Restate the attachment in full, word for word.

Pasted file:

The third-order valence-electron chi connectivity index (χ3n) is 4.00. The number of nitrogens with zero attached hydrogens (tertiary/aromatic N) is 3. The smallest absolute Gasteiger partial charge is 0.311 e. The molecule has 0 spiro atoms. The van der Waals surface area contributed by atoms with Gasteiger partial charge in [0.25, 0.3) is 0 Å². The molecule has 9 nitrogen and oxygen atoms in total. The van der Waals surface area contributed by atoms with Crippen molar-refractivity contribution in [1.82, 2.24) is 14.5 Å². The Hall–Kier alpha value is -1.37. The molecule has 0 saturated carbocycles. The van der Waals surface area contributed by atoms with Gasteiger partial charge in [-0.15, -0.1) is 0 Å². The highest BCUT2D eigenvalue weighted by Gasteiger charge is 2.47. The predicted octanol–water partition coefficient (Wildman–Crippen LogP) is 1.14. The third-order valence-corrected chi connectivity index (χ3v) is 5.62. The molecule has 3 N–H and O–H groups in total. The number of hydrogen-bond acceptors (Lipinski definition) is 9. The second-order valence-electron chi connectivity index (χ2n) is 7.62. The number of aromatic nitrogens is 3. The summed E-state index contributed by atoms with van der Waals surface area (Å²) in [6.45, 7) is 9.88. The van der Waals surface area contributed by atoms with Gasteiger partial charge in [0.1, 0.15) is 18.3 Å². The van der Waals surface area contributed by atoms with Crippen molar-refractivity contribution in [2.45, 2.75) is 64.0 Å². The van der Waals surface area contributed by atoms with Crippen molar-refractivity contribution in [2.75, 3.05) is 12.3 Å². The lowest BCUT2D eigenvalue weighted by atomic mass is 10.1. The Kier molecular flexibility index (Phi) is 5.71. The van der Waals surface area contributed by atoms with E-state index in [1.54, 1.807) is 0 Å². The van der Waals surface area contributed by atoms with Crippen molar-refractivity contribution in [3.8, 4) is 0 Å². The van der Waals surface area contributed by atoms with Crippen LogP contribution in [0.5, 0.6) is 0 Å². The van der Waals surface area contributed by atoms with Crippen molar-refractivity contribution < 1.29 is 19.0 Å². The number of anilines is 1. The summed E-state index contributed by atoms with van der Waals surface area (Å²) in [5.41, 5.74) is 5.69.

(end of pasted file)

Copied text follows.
The third-order valence-electron chi connectivity index (χ3n) is 4.00. The number of nitrogens with zero attached hydrogens (tertiary/aromatic N) is 3. The smallest absolute Gasteiger partial charge is 0.311 e. The molecule has 0 spiro atoms. The van der Waals surface area contributed by atoms with Gasteiger partial charge in [0.25, 0.3) is 0 Å². The molecule has 9 nitrogen and oxygen atoms in total. The van der Waals surface area contributed by atoms with Crippen molar-refractivity contribution in [1.82, 2.24) is 14.5 Å². The Hall–Kier alpha value is -1.37. The molecule has 0 saturated carbocycles. The van der Waals surface area contributed by atoms with Gasteiger partial charge in [-0.15, -0.1) is 0 Å². The highest BCUT2D eigenvalue weighted by Gasteiger charge is 2.47. The predicted octanol–water partition coefficient (Wildman–Crippen LogP) is 1.14. The third-order valence-corrected chi connectivity index (χ3v) is 5.62. The molecule has 3 N–H and O–H groups in total. The number of hydrogen-bond acceptors (Lipinski definition) is 9. The second-order valence-electron chi connectivity index (χ2n) is 7.62. The number of aromatic nitrogens is 3. The summed E-state index contributed by atoms with van der Waals surface area (Å²) in [6.45, 7) is 9.88. The van der Waals surface area contributed by atoms with Gasteiger partial charge in [0.1, 0.15) is 18.3 Å². The van der Waals surface area contributed by atoms with Crippen molar-refractivity contribution in [2.45, 2.75) is 64.0 Å². The van der Waals surface area contributed by atoms with Crippen molar-refractivity contribution in [2.75, 3.05) is 12.3 Å². The lowest BCUT2D eigenvalue weighted by atomic mass is 10.1. The Kier molecular flexibility index (Phi) is 5.71. The van der Waals surface area contributed by atoms with E-state index in [1.54, 1.807) is 0 Å². The van der Waals surface area contributed by atoms with Crippen molar-refractivity contribution in [3.8, 4) is 0 Å². The van der Waals surface area contributed by atoms with Crippen LogP contribution in [0.5, 0.6) is 0 Å². The van der Waals surface area contributed by atoms with Crippen molar-refractivity contribution < 1.29 is 19.0 Å². The number of anilines is 1. The summed E-state index contributed by atoms with van der Waals surface area (Å²) in [5.41, 5.74) is 5.69.